Both emergency maintenance and reactive maintenance require an intervention on breakdown to restore the initial operating conditions of the asset. However, what distinguishes the two types of maintenance is precisely the urgency of the intervention, which depends on the type of failure and the specific conditions in which it occurs.
The main difference, however, is based on a few points:
- when the fault occurs;
- how urgent it is to repair.
In reactive maintenance, a fault occurs and therefore a repair operation is necessary. However, the failure may not affect the safety of users or the functionality of the asset. It would therefore be a non-emergency failure requiring reactive maintenance rather than emergency maintenance. It is in this urgency that the main difference between emergency maintenance and reactive maintenance lies.
What are the 4 steps to follow for an effective emergency maintenance procedure?
Let’s start by saying that drafting an accurate maintenance plan does not eliminate exceptional and unexpected events. In fact, the chance that these occur, over time, are always very high. For this reason, it is common practice to provide protocols to be followed in case the need for emergency interventions arises. This minimizes safety risks and prevents collateral damage.
Here are the 4 steps to follow for an effective emergency maintenance procedure:
- identify and define the emergencies:
according to the facility for which maintenance is being planned, there will be certain situations to be labelled as emergencies and others that, although urgent, will not require the same reactivity;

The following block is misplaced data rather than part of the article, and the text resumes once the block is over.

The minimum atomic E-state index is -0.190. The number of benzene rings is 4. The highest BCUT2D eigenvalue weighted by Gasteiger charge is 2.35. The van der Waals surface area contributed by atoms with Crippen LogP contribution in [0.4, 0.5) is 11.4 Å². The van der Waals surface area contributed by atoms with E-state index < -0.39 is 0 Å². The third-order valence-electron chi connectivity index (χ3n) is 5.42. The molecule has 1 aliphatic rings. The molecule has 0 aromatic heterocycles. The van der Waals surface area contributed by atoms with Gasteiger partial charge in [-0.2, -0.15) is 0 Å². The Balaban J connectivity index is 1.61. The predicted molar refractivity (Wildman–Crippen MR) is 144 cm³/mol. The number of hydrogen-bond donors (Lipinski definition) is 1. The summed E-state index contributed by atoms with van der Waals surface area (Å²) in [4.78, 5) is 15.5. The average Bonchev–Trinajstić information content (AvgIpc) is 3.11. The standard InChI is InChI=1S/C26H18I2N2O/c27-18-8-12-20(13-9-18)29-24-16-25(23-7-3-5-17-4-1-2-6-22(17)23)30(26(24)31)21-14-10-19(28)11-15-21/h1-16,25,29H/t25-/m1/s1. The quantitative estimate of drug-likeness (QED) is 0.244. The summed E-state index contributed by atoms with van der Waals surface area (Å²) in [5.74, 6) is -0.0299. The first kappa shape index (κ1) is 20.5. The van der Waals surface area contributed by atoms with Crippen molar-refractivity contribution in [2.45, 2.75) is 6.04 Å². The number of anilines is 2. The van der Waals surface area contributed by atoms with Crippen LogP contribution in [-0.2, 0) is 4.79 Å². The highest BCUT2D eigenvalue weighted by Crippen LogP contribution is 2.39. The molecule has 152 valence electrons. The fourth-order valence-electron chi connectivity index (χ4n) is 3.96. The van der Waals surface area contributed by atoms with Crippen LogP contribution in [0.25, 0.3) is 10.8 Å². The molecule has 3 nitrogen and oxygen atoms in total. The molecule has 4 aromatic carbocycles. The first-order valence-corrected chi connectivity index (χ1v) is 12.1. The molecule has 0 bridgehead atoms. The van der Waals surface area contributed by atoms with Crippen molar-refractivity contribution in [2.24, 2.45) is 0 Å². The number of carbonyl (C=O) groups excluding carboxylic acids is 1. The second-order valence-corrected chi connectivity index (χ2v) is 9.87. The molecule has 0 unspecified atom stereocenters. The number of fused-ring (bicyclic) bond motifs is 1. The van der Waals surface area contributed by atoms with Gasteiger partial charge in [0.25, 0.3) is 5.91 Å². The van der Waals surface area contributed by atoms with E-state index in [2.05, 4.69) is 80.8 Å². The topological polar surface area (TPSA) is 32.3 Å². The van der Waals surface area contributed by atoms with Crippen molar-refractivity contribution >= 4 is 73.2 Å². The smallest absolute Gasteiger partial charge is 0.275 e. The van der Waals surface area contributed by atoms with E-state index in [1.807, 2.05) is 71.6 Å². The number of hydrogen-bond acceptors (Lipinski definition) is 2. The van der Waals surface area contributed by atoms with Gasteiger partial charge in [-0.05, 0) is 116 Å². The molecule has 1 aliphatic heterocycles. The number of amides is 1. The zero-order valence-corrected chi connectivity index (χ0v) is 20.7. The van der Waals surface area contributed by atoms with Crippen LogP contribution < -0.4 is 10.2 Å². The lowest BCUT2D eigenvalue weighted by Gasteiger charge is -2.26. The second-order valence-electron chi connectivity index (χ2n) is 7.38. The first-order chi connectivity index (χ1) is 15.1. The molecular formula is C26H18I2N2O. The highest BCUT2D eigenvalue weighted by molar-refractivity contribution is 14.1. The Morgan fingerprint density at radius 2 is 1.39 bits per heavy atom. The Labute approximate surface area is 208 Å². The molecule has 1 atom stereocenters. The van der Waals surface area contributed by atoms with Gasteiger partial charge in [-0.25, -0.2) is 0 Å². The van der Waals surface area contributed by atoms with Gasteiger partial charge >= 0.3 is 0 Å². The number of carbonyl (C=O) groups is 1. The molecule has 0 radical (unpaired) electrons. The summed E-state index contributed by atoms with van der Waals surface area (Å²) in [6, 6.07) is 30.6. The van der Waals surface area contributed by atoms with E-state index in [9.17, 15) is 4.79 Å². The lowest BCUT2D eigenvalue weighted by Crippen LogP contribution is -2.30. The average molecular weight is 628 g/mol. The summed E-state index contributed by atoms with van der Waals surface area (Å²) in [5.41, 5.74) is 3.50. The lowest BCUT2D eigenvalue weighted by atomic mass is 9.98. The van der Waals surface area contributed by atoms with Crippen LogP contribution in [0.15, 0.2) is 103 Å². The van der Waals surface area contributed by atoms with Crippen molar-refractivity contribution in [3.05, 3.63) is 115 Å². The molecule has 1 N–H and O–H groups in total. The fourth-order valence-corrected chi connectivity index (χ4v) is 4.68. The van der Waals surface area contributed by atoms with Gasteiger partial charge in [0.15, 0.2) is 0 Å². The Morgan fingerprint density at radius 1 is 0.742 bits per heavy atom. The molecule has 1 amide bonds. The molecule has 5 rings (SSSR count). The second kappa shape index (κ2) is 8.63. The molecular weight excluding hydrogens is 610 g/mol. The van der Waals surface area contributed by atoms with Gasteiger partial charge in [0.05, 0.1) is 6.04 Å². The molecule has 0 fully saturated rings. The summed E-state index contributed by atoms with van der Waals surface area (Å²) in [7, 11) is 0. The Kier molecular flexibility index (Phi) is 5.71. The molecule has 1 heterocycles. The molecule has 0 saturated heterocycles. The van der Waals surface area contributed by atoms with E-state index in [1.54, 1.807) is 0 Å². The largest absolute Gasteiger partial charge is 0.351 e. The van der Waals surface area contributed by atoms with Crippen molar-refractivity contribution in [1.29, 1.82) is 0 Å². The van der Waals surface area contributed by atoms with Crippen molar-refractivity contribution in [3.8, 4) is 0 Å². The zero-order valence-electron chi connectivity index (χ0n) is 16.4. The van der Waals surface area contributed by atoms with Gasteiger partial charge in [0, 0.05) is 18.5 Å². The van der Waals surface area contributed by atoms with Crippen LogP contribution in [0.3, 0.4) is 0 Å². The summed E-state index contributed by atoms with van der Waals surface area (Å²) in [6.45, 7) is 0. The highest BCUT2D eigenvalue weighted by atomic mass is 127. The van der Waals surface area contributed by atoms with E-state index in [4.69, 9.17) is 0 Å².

- define the emergency maintenance workflow:
it is necessary to decide how emergency maintenance situations will be reported, recorded and addressed starting from a fault report that can be automatic or manual;
- describe emergency maintenance procedures:
it is useful to describe, at least in a general way, the steps to follow in case it is necessary to intervene urgently. The protocol to be followed will clearly be different depending on the type of fault and the characteristics of the asset. In general, the steps could be the following:
- isolate the source of the fault so as to avoid collateral damage;
- notify the entire maintenance team and all users affected by the fault;
- proceed, if necessary, with the interruption of production or service;
- assess the extent of the damage and the general condition of the asset;
- plan the intervention;
- perform the intervention;
- implement the right maintenance software;
automate the asset management and maintenance through the use of a facility management software. This will help minimize the occurrence of unexpected failures and speed up the emergency response process.
Asset maintenance, especially if complex and large, can reserve unexpected surprises to respond with emergency interventions. It is essential not to be found unprepared and already know a general emergency protocol.
For this reason, I recommend the use of efficient and professional facility management software that helps you plan maintenance while minimizing the occurrence of unexpected failures.